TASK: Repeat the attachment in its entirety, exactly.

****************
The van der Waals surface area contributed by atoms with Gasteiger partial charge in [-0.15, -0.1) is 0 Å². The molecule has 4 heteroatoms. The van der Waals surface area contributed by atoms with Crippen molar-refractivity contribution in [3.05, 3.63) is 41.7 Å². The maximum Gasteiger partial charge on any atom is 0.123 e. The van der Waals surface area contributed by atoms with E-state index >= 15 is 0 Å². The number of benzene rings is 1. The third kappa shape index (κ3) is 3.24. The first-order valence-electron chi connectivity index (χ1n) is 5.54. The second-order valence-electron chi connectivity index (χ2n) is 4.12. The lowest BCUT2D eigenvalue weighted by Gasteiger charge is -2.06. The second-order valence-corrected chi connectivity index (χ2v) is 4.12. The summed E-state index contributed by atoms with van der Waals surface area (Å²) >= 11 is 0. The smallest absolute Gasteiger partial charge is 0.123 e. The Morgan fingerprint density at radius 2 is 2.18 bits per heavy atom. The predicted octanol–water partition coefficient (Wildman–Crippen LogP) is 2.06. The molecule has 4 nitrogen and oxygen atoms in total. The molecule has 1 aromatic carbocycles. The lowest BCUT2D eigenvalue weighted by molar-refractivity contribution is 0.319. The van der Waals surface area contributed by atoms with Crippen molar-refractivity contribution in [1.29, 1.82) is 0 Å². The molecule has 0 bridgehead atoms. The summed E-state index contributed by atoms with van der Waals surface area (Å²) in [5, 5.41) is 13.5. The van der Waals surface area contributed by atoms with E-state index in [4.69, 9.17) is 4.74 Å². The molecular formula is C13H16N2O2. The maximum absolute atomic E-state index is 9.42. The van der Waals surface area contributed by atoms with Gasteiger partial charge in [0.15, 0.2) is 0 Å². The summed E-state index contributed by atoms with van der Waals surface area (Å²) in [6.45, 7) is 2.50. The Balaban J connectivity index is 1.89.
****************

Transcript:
The van der Waals surface area contributed by atoms with Gasteiger partial charge in [-0.15, -0.1) is 0 Å². The molecule has 4 heteroatoms. The van der Waals surface area contributed by atoms with Crippen molar-refractivity contribution in [3.05, 3.63) is 41.7 Å². The maximum Gasteiger partial charge on any atom is 0.123 e. The van der Waals surface area contributed by atoms with E-state index >= 15 is 0 Å². The number of benzene rings is 1. The third kappa shape index (κ3) is 3.24. The first-order valence-electron chi connectivity index (χ1n) is 5.54. The second-order valence-electron chi connectivity index (χ2n) is 4.12. The lowest BCUT2D eigenvalue weighted by Gasteiger charge is -2.06. The second-order valence-corrected chi connectivity index (χ2v) is 4.12. The summed E-state index contributed by atoms with van der Waals surface area (Å²) >= 11 is 0. The smallest absolute Gasteiger partial charge is 0.123 e. The Morgan fingerprint density at radius 2 is 2.18 bits per heavy atom. The predicted octanol–water partition coefficient (Wildman–Crippen LogP) is 2.06. The molecule has 4 nitrogen and oxygen atoms in total. The molecule has 1 aromatic carbocycles. The lowest BCUT2D eigenvalue weighted by molar-refractivity contribution is 0.319. The van der Waals surface area contributed by atoms with Crippen molar-refractivity contribution in [1.29, 1.82) is 0 Å². The molecule has 0 bridgehead atoms. The summed E-state index contributed by atoms with van der Waals surface area (Å²) in [5, 5.41) is 13.5. The van der Waals surface area contributed by atoms with E-state index in [4.69, 9.17) is 4.74 Å². The molecular formula is C13H16N2O2. The maximum absolute atomic E-state index is 9.42. The van der Waals surface area contributed by atoms with Gasteiger partial charge in [0.15, 0.2) is 0 Å². The summed E-state index contributed by atoms with van der Waals surface area (Å²) in [6.45, 7) is 2.50. The Balaban J connectivity index is 1.89.